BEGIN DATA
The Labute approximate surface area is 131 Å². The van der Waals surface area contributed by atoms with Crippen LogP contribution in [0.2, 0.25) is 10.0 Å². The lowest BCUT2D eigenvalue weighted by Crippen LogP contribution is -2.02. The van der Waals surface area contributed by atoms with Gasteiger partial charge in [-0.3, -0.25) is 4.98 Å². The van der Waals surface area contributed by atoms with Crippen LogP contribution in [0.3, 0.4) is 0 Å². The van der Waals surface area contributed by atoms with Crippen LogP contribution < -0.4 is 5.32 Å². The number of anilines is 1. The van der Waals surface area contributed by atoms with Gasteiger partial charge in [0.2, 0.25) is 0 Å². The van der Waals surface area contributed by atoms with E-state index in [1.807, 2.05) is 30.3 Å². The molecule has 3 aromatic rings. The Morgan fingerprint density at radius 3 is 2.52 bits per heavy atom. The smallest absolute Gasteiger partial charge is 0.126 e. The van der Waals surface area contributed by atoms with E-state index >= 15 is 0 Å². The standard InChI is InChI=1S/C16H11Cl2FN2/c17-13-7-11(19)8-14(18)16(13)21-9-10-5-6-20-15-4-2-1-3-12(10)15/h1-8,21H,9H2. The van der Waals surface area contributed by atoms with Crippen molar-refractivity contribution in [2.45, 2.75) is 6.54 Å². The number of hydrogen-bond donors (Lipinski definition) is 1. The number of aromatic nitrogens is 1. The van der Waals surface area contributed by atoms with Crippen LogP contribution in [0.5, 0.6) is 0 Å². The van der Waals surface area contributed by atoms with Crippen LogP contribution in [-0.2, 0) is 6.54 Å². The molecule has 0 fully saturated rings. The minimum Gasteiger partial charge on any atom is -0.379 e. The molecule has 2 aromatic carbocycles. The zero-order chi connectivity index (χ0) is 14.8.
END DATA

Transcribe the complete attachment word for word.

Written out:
The Labute approximate surface area is 131 Å². The van der Waals surface area contributed by atoms with Crippen LogP contribution in [0.2, 0.25) is 10.0 Å². The lowest BCUT2D eigenvalue weighted by Crippen LogP contribution is -2.02. The van der Waals surface area contributed by atoms with Gasteiger partial charge in [-0.3, -0.25) is 4.98 Å². The van der Waals surface area contributed by atoms with Crippen LogP contribution in [0.3, 0.4) is 0 Å². The van der Waals surface area contributed by atoms with Crippen LogP contribution < -0.4 is 5.32 Å². The number of anilines is 1. The van der Waals surface area contributed by atoms with Gasteiger partial charge in [0.2, 0.25) is 0 Å². The van der Waals surface area contributed by atoms with E-state index in [1.807, 2.05) is 30.3 Å². The molecule has 3 aromatic rings. The Morgan fingerprint density at radius 3 is 2.52 bits per heavy atom. The smallest absolute Gasteiger partial charge is 0.126 e. The van der Waals surface area contributed by atoms with E-state index >= 15 is 0 Å². The standard InChI is InChI=1S/C16H11Cl2FN2/c17-13-7-11(19)8-14(18)16(13)21-9-10-5-6-20-15-4-2-1-3-12(10)15/h1-8,21H,9H2. The van der Waals surface area contributed by atoms with Crippen molar-refractivity contribution in [2.45, 2.75) is 6.54 Å². The number of hydrogen-bond donors (Lipinski definition) is 1. The number of aromatic nitrogens is 1. The van der Waals surface area contributed by atoms with Crippen LogP contribution in [0.5, 0.6) is 0 Å². The van der Waals surface area contributed by atoms with Crippen LogP contribution in [-0.2, 0) is 6.54 Å². The molecule has 0 fully saturated rings. The minimum Gasteiger partial charge on any atom is -0.379 e. The molecule has 2 aromatic carbocycles. The zero-order chi connectivity index (χ0) is 14.8.